Spectrum adds increased sensitivity option to digitizers

Hackensack, NJ. Spectrum Instrumentation Corp. has announced an option (M4i.22xx-ir40m) for its high-speed 22xx Series digitizer products that increases their sensitivity and therefore provides better absolute resolution for low amplitude signals in the ±40-mV to ±0.5-V range. The current products are optimized to acquire, store, and analyze signals from ±200 mV up to ±2.5 V.

Oliver Rovini, Spectrum’s CTO, said, “The modular way that we design and build our products means that we can provide this front-end option very easily as a new daughter board within the 22xx range. Matching the digitizer’s range to the signal under test is important as it ensures maximum dynamic range as well as better measurement accuracy and resolution.”

Rovini continued, “For example, if a signal only covers half of a digitizer’s selected full-scale range, then only half of the digitizer’s available analog-to-digital converter resolution is used. Smaller, or lower level, signals will use even less of the ADC’s capabilities and further reduce the digitizer’s overall signal-to-noise performance. This new option lets users select more sensitive, full-scale ranges so that, even for low-amplitude signals, the ADC’s complete dynamic range is available.”

He explained the example of a 10-bit digitizer with a lowest 50-Ω range at ±0.5-V full scale input range that has to acquire a signal with an amplitude of around 50 mV. The 10-bit ADC offers 1,024 (210) levels of resolution, each of about 1 mV (1V/1,024). The signal would therefore only cover about 50 levels of the 10-bit ADC’s available range.

Spectrum’s 22xx Series digitizers use 8-bit ADCs that give 256 (28) levels of resolution. So, by using this new low-range option, the digitizer becomes more sensitive with around 0.3 mV (80 mV/256) of resolution. This enables the 8-bit ADC to capture the 50-mV signal with around three times more resolution than the more expensive 10-bit unit.

For extremely low-amplitude signals, the 22xx Series digitizers can also be used with Spectrum’s high-bandwidth (up to 2 GHz) external SPA Series amplifiers. These free-standing units offer an additional x10 (20 dB) or x100 (40 dB) gain making it possible to capture and analyze signals that go down into the low mV ranges.

Spectrum’s 22xx Series digitizers come in a variety of popular form factors including PCIe, PXIe, and LXI. Models are available with sampling rates of 1.25, 2.5 and 5 GS/s and bandwidths of 500 MHz or 1.5 GHz (700 MHz with the low-input-range option). Versions with one, two, and four channels are available for units in the PCIe and PXIe formats, while the larger LXI-based instruments offer models that have from 2 to 24 fully synchronous channels.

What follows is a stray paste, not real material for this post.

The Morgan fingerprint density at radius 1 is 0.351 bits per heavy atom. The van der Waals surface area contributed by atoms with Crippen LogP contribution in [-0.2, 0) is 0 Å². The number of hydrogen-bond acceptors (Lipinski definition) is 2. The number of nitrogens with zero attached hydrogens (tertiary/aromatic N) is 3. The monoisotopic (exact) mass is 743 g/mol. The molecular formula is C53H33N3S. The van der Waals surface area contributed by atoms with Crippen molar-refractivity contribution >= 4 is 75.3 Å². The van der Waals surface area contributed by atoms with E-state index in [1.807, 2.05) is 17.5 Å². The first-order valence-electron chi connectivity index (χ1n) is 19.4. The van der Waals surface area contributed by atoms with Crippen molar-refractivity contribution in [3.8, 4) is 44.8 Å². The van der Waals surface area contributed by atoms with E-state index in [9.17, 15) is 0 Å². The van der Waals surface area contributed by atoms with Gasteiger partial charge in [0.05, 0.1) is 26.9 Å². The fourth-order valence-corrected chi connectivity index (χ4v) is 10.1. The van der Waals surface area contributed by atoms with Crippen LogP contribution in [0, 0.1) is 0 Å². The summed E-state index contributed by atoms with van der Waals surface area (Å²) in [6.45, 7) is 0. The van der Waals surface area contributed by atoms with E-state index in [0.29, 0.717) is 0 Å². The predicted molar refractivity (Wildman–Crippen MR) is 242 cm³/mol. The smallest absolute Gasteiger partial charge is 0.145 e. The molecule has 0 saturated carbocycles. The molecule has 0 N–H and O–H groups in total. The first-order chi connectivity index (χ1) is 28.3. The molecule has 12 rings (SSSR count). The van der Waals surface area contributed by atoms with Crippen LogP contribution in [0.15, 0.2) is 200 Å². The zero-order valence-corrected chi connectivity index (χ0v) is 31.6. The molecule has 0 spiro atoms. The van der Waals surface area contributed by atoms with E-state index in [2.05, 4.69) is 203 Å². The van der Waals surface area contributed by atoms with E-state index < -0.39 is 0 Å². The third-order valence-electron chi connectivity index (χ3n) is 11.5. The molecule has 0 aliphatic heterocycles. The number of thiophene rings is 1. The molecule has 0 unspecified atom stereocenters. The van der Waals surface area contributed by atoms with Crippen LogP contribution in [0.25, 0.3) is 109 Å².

All Spectrum digitizers are designed so that each channel features its own ADC, large acquisition memory (1 GS/channel), and independent, front-end, signal conditioning circuitry. The ADCs are clocked synchronously to ensure inter-channel timing measurements can be made with the best possible accuracy as well as maintaining a constant phase relationship. The combination of fast sampling rate, wide bandwidth, and long acquisition memory enables the digitizers to capture long, complex, high-frequency signals. It also makes it possible to characterize and measure fast events that go down into the nano- and sub-nanosecond timing ranges.

Advanced acquisition modes

Designed to acquire and analyze a wide range of signals, the digitizers also include a host of acquisition modes: Single Shot mode for capturing transient events, Multiple Recording for storing numerous signals that arrive in bursts or packets, Gated Sampling to synchronize the acquisition with another event, and ABA mode for mimicking the operation of a chart recorder and enabling segments with fast and slow sampling rates to be recorded simultaneously. All the acquisition modes can be used with FIFO streaming that allows acquired data to be continuously transferred to a host PC.

Each channel of the digitizer, as well as two external inputs, can act as a trigger source with the capability of combining all sources by AND/OR logic functions. The logic feature makes it possible to trigger only when specific patterns are seen on the inputs, simplifying complex trigger situations. Trigger events can also be date and time stamped to identify exactly when, and how often, they occurred.

Software support

The digitizers come with tools necessary to capture, digitize, and analyze electronic signals. The products are fully programmable and come with drivers that allow users to write their own control programs with a variety of popular programming languages, including C++, Visual Basic, VB.NET, C#, J#, Delphi, IVI, Java, and Python code. Third-party software support is also provided for LabVIEW, LabWindows, and MATLAB.

If users do not want to write their own programs, Spectrum offers SBench 6—an easy-to-use, graphical user interface. SBench 6 provides control all of the digitizer’s operating modes and settings. The software has a number of built-in features for waveform display, data analysis, and documentation. Acquired and analyzed waveforms can be stored and exported to other devices, or other software programs, in a number of formats such as MATLAB, ASCII, binary, and wave.

The 22xx Series digitizer products, together with the new M4i.22xx-ir40m front-end option, are available for immediate delivery. All units are shipped factory-tested and include a base version of Spectrum’s SBench 6 software, support drivers, a full SDK, and a two-year manufacturer’s warranty.

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